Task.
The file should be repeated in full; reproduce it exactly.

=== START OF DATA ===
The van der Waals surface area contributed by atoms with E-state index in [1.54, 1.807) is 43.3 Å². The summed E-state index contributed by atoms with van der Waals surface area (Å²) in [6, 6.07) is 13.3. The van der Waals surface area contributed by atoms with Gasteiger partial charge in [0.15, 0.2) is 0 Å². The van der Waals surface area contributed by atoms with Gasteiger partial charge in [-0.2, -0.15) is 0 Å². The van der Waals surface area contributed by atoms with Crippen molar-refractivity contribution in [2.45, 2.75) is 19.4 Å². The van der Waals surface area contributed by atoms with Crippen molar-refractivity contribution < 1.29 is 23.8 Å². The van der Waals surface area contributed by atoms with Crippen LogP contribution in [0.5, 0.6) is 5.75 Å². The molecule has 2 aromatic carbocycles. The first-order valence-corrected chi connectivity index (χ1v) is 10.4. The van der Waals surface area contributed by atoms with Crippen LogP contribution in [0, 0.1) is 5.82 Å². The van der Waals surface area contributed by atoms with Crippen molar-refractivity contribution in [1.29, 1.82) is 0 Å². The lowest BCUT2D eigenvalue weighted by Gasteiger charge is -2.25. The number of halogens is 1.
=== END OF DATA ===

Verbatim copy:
The van der Waals surface area contributed by atoms with E-state index in [1.54, 1.807) is 43.3 Å². The summed E-state index contributed by atoms with van der Waals surface area (Å²) in [6, 6.07) is 13.3. The van der Waals surface area contributed by atoms with Gasteiger partial charge in [0.15, 0.2) is 0 Å². The van der Waals surface area contributed by atoms with Gasteiger partial charge in [-0.2, -0.15) is 0 Å². The van der Waals surface area contributed by atoms with Crippen molar-refractivity contribution in [2.45, 2.75) is 19.4 Å². The van der Waals surface area contributed by atoms with Crippen molar-refractivity contribution < 1.29 is 23.8 Å². The van der Waals surface area contributed by atoms with Crippen LogP contribution in [0.5, 0.6) is 5.75 Å². The molecule has 2 aromatic carbocycles. The first-order valence-corrected chi connectivity index (χ1v) is 10.4. The van der Waals surface area contributed by atoms with Crippen LogP contribution in [0, 0.1) is 5.82 Å². The van der Waals surface area contributed by atoms with Crippen molar-refractivity contribution in [1.29, 1.82) is 0 Å². The lowest BCUT2D eigenvalue weighted by Gasteiger charge is -2.25. The number of halogens is 1.